My daughter built her first B Rocket Glider for a local meet several years ago. It was a nice Edmonds kit that re-kitted itself half way up the launch rod (not Rob's fault, ours).

The Alway brothers were at the meet and Bob saw my daughter's disappointment. So he came over and asked my daughter if she had a second glider to fly. When she answered "no", Bob said he could help her build a different kind of glider if she was interested. He then walked her through the process of building a backslider and explained the whole concept to her. They cut the wing of her broken glider into 3 fins, Bob provided a couple lengths of 18mm tubing and a coupler, and Peter provided a nosecone and a paper punch. My daughter superglued the whole thing together and got a great gliding flight out of it to her complete delight. Afterwards she had Pete and Bob autograph it for her (Peter included the patent number next to his signature ).

Those Alway boys aren't just smart, they're wonderful teachers and friends.


And as further evidence that karma exists, I have vivid memories of Peter Alway doing his thermal dance at NARAM 47 and flying an Edmonds Deltie glider just to get a qualified flight in on A-BG. He did indeed catch a thermal, one of the strongest I've ever seen on that field (my home field), and it literally spiraled off out of sight directly over the launch pads after something like 14 minutes, ridiculously out in front of the second highest team score.
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Old 02-10-2010, 08:40 PM
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Quote:
Originally Posted by chanstevens
And as further evidence that karma exists, I have vivid memories of Peter Alway doing his thermal dance at NARAM 47 and flying an Edmonds Deltie glider just to get a qualified flight in on A-BG. He did indeed catch a thermal, one of the strongest I've ever seen on that field (my home field), and it literally spiraled off out of sight directly over the launch pads after something like 14 minutes, ridiculously out in front of the second highest team score.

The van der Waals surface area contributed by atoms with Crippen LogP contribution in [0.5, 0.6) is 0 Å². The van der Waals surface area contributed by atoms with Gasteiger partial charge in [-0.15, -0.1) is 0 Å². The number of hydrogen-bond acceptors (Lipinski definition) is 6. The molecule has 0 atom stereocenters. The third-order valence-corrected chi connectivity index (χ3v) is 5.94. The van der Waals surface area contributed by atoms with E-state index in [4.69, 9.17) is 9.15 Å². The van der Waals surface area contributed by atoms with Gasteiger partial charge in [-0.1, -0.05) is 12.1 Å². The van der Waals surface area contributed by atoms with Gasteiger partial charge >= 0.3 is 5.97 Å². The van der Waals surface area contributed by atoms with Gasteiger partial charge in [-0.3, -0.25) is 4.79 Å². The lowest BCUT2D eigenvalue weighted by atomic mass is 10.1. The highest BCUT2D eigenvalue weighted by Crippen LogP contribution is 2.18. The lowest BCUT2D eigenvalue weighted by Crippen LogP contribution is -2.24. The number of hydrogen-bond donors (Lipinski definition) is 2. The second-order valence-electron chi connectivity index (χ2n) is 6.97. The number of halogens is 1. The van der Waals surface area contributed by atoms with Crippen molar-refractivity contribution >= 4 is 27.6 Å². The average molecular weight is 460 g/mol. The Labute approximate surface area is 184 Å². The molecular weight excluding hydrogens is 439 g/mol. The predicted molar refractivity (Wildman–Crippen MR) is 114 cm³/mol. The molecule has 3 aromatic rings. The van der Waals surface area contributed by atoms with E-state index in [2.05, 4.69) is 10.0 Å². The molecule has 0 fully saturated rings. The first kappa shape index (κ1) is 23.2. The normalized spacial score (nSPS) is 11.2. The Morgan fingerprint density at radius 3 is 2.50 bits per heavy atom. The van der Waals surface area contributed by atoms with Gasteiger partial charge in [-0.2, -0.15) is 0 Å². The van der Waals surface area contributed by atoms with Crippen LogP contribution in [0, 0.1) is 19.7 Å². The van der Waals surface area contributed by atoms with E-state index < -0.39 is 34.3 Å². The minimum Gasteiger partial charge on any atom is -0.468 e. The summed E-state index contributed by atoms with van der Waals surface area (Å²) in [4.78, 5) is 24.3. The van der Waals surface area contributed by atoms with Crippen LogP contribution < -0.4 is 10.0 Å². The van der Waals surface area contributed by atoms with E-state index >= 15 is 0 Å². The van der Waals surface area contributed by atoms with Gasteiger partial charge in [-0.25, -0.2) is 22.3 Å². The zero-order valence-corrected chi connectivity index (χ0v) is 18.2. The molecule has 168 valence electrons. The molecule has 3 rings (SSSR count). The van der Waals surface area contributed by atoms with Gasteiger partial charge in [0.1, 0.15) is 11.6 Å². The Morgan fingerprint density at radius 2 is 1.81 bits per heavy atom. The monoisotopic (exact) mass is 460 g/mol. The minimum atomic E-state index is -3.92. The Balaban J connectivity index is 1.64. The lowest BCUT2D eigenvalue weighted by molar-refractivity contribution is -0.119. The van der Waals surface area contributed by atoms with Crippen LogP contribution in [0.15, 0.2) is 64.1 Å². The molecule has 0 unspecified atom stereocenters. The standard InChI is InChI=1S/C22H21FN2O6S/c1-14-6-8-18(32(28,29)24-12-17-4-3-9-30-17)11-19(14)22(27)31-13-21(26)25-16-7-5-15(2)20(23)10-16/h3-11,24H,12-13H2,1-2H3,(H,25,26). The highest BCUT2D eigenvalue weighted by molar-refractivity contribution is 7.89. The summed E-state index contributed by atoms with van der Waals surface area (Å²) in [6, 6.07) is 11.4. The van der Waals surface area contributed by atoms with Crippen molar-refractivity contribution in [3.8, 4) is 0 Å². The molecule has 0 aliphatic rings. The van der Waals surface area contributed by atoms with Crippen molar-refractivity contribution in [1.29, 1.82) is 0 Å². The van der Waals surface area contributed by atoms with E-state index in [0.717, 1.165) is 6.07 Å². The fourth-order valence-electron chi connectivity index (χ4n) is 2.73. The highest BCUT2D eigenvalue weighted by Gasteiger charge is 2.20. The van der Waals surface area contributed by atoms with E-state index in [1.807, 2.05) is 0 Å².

Not karma--Aeolus! :-)
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Black Shire--Draft horse in human form, model rocketeer, occasional mystic, and writer, see:
http://www.lulu.com/content/paperba...an-form/8075185
http://www.lulu.com/product/cd/what...of-2%29/6122050
http://www.lulu.com/product/cd/what...of-2%29/6126511
All of my book proceeds go to the Northcote Heavy Horse Centre www.northcotehorses.com.
NAR #54895 SR
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Old 02-10-2010, 11:59 PM
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I pulled the signed backslider out of storage and took a couple of pics (kinda hard to do with such a long rocket). Turns out it must have been A-Rocket Glide because the tube is 13mm, not 18. Very cool rocket. Note the made-on-scene not-sanded fins and the taped on launch lug. The exhaust port is on the back side.